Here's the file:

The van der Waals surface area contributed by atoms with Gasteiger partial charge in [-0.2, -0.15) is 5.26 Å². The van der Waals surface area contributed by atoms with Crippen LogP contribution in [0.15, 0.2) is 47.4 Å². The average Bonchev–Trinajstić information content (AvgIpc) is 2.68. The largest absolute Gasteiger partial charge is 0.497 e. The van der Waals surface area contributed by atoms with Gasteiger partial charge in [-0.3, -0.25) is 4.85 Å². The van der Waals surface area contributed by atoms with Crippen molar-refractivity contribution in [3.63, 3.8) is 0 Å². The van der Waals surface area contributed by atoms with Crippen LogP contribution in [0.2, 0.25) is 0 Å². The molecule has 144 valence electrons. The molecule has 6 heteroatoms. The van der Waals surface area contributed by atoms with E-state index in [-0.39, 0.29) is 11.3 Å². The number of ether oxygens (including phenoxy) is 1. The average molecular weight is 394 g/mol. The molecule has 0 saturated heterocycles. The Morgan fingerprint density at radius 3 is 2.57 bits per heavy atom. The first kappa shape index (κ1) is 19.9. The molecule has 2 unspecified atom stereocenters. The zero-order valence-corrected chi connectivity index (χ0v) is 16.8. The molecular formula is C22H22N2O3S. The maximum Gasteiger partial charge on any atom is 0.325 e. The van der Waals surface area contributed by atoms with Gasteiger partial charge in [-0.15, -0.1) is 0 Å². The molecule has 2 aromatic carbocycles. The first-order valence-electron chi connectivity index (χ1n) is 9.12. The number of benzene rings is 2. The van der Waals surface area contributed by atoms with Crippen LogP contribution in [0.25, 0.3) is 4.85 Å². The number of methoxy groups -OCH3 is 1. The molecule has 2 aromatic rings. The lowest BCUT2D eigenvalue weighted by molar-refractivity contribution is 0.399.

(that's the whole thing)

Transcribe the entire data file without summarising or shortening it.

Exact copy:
The van der Waals surface area contributed by atoms with Gasteiger partial charge in [-0.2, -0.15) is 5.26 Å². The van der Waals surface area contributed by atoms with Crippen LogP contribution in [0.15, 0.2) is 47.4 Å². The average Bonchev–Trinajstić information content (AvgIpc) is 2.68. The largest absolute Gasteiger partial charge is 0.497 e. The van der Waals surface area contributed by atoms with Gasteiger partial charge in [-0.3, -0.25) is 4.85 Å². The van der Waals surface area contributed by atoms with Crippen molar-refractivity contribution in [3.63, 3.8) is 0 Å². The van der Waals surface area contributed by atoms with Crippen LogP contribution in [0.2, 0.25) is 0 Å². The molecule has 144 valence electrons. The molecule has 6 heteroatoms. The van der Waals surface area contributed by atoms with E-state index in [-0.39, 0.29) is 11.3 Å². The number of ether oxygens (including phenoxy) is 1. The average molecular weight is 394 g/mol. The molecule has 0 saturated heterocycles. The Morgan fingerprint density at radius 3 is 2.57 bits per heavy atom. The first kappa shape index (κ1) is 19.9. The molecule has 2 unspecified atom stereocenters. The zero-order valence-corrected chi connectivity index (χ0v) is 16.8. The molecular formula is C22H22N2O3S. The maximum Gasteiger partial charge on any atom is 0.325 e. The van der Waals surface area contributed by atoms with Gasteiger partial charge in [-0.15, -0.1) is 0 Å². The molecule has 2 aromatic carbocycles. The first-order valence-electron chi connectivity index (χ1n) is 9.12. The number of benzene rings is 2. The van der Waals surface area contributed by atoms with Crippen LogP contribution in [0.25, 0.3) is 4.85 Å². The number of methoxy groups -OCH3 is 1. The molecule has 2 aromatic rings. The lowest BCUT2D eigenvalue weighted by molar-refractivity contribution is 0.399.